The first example shows that linear maps of $\mathbb R^1$ to itself are “labeled” by real numbers (“multiplicators“). Composition of linear maps corresponds to multiplication of the corresponding multiplicators (whence the name). A linear 1-dim map is invertible if and only if the multiplicator is nonzero.

Corollary. Invertible linear maps $\mathbb R^1\to\mathbb R^1$ constitute a commutative group (by composition) isomorphic to the multiplicative group $\mathbb R^*=\mathbb R\smallsetminus \{0\}$.

## Shifts

Maps of the form $V\to V, \ v\mapsto v+h$ for a fixed vector $h\in V$ (the domain and source coincide!) are called shifts (a.k.a. translations). Warning: The shifts are not linear unless $h=0$! Composition of two shifts is again a shift.

Exercise.
Prove that all translations form a commutative group (by composition) isomorphic to the space $V$ itself. (Hint: this is a tautological statement).

## Affine maps

Definition.
A map $f:V\to W$ between two vector spaces is called affine, if it is a composition of a linear map and translations.

Example.
Any affine map $\mathbb R^1\to\mathbb R^1$ has the form $x\mapsto ax+b$ for some $a,b\in\mathbb R$. Sometimes it is more convenient to write the map under the form $x\mapsto a(x-c)+b$: this is possible for any point $c\in\mathbb R^1$. Note that the composition of affine maps in dimension 1 is not commutative anymore.

Key computation. Assume you are given a map $f:\mathbb R^1\to\mathbb R^1$ in the sense that you can evaluate it at any point $c\in\mathbb R^1$. Suppose an oracle tells you that this map is affine. How can you restore the explicit formula $f(x)=a(x-c)+b$ for $f$?

Obviously, $b=f(c)$. To find $\displaystyle a=\frac{f(x)-b}{x-c}$, we have to plug into it any point $x\ne c$ and the corresponding value $f(x)$. Given that $b=f(c)$, we have $\displaystyle a=\frac{f(x)-f(c)}{x-c}$ for any choice of $x\ne c$.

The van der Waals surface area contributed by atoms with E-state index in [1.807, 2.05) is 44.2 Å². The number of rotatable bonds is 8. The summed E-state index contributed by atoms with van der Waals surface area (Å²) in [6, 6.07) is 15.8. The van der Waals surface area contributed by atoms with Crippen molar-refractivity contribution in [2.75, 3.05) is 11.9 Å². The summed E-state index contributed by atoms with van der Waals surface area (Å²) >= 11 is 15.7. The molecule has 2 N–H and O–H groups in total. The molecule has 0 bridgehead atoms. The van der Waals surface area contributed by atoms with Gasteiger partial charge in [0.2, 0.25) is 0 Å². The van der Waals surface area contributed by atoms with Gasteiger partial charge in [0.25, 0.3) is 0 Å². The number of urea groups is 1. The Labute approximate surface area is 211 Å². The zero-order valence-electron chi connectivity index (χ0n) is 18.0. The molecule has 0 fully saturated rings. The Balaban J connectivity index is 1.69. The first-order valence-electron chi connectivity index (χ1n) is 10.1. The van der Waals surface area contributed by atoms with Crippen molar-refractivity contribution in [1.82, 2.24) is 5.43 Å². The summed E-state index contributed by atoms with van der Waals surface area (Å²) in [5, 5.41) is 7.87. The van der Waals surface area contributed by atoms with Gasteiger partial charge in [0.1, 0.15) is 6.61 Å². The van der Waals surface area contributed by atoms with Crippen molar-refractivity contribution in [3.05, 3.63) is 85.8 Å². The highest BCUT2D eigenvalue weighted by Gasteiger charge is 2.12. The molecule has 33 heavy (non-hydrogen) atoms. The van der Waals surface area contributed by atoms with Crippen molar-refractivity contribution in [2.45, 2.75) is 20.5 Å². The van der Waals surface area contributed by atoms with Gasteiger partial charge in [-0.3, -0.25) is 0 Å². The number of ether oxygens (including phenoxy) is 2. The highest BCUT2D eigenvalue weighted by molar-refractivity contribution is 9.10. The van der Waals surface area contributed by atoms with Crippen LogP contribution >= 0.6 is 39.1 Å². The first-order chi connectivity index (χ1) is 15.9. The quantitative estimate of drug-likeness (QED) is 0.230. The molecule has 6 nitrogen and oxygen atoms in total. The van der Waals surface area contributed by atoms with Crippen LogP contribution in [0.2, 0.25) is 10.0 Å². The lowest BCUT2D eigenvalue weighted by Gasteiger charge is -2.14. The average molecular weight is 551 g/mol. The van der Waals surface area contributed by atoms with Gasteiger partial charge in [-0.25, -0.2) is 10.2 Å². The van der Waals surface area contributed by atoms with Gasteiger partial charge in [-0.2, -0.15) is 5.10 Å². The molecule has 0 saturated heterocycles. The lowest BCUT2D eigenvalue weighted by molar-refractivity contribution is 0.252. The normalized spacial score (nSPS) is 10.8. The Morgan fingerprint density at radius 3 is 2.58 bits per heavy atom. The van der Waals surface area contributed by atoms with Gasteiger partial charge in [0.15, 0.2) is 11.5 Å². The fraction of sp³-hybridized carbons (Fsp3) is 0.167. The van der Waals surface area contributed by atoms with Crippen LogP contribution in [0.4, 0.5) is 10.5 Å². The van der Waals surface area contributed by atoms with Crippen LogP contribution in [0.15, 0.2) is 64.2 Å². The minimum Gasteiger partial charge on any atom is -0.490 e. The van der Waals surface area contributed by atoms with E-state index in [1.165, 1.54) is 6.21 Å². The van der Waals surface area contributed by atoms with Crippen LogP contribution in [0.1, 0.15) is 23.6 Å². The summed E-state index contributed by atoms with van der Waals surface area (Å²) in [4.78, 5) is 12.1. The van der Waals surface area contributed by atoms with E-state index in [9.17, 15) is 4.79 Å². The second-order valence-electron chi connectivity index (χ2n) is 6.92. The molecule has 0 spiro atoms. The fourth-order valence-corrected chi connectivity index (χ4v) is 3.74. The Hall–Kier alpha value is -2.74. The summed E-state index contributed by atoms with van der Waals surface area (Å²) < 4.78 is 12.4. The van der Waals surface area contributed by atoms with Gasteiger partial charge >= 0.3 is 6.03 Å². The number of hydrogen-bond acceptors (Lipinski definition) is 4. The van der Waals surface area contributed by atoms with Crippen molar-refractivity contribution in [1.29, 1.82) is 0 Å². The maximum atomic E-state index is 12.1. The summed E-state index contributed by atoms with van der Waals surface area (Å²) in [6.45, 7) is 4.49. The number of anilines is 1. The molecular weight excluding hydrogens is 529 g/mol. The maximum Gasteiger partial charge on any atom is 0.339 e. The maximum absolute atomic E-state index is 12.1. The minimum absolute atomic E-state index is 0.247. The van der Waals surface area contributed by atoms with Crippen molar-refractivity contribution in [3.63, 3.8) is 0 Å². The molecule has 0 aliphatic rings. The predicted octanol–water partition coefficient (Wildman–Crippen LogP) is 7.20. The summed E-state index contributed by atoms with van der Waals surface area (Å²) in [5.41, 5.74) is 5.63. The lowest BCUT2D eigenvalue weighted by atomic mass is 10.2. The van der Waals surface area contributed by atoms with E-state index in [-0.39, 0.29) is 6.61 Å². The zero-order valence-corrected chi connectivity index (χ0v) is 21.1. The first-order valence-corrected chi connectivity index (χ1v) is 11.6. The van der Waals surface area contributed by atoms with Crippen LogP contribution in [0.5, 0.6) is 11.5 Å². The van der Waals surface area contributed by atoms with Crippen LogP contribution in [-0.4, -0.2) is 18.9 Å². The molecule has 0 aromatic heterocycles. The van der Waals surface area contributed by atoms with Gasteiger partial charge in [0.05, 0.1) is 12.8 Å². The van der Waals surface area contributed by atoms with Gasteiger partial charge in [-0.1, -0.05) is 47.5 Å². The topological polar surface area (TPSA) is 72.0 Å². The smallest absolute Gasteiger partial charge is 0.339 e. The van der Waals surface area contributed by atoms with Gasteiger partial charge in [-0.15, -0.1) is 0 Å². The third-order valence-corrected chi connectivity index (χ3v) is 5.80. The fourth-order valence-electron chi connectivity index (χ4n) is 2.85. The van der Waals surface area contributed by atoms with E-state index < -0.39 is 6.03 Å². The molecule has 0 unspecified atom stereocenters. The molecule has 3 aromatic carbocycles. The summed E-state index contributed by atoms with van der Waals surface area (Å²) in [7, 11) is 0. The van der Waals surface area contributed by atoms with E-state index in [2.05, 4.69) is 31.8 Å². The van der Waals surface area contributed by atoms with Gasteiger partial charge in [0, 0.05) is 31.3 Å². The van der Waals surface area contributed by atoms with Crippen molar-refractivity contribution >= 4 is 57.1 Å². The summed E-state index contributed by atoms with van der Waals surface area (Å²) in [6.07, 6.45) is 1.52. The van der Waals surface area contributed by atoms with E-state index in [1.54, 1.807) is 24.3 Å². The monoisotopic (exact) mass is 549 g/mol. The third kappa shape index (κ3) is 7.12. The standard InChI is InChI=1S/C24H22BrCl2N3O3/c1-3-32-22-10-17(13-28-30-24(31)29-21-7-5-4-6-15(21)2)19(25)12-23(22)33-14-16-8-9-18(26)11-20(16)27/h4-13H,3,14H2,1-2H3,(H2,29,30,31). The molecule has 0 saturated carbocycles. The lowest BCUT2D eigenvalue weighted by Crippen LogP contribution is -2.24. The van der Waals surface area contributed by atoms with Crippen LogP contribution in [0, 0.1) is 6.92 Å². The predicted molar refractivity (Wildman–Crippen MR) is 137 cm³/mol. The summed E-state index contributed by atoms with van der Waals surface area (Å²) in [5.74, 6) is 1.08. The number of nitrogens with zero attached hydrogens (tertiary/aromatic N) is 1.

The expression $a_c(x)=\displaystyle \frac{f(x)-f(c)}{x-c}$ for a non-affine function $f$ is in general not-constant and depends on the choice of the point $x$.

Definition. A function $f:\mathbb R^1\to\mathbb R^1$ is called differentiable at the point $c$, if the above expression for $a_c(x)$, albeit non-constant, has a limit as $x\to c:\ a_c(x)=a+s_c(x)$, where $s_c(x)$ is a function which tends to zero. The number $a$ is called the derivative of $f$ at the point $c$ and denoted by $f'(c)$ (and also by half a dozen of other symbols: $\frac{df}{dx}(c),Df(c), D_xf(c), f_x(c)$, …).

Existence of the limit means that near the point $c$ the function $f$ admits a reasonable approximation by an affine function $\ell(x)=a(x-c)+b$: $f(x)=\ell(x)+s_c(x)(x-c)$, i.e., the “non-affine part” $s_c(x)\cdot (x-c)$ is small not just by itself, but also relative to small difference $x-c$.

# Differentiability and algebraic operations

See the notes and their earlier version.

The only non-obvious moment is differentiability of the product: the product (unlike the composition) of affine functions is not affine anymore, but is immediately differentiable:

$[b+a(x-c)]\cdot[q+p(x-c)]=pq+(aq+bp)(x-c)+ap(x-c)^2$, but the quadratic term is vanishing relative to $x-c$, so the entire sum is differentiable.

Exercise. Derive the Leibniz rule for the derivative of the product.

# Derivative and the local study of functions

Affine functions have no (strong) maxima or minima, unless restricted on finite segments. Yet absence of the extremum is a strong property which descends from the affine approximation to the original function. Details here and here.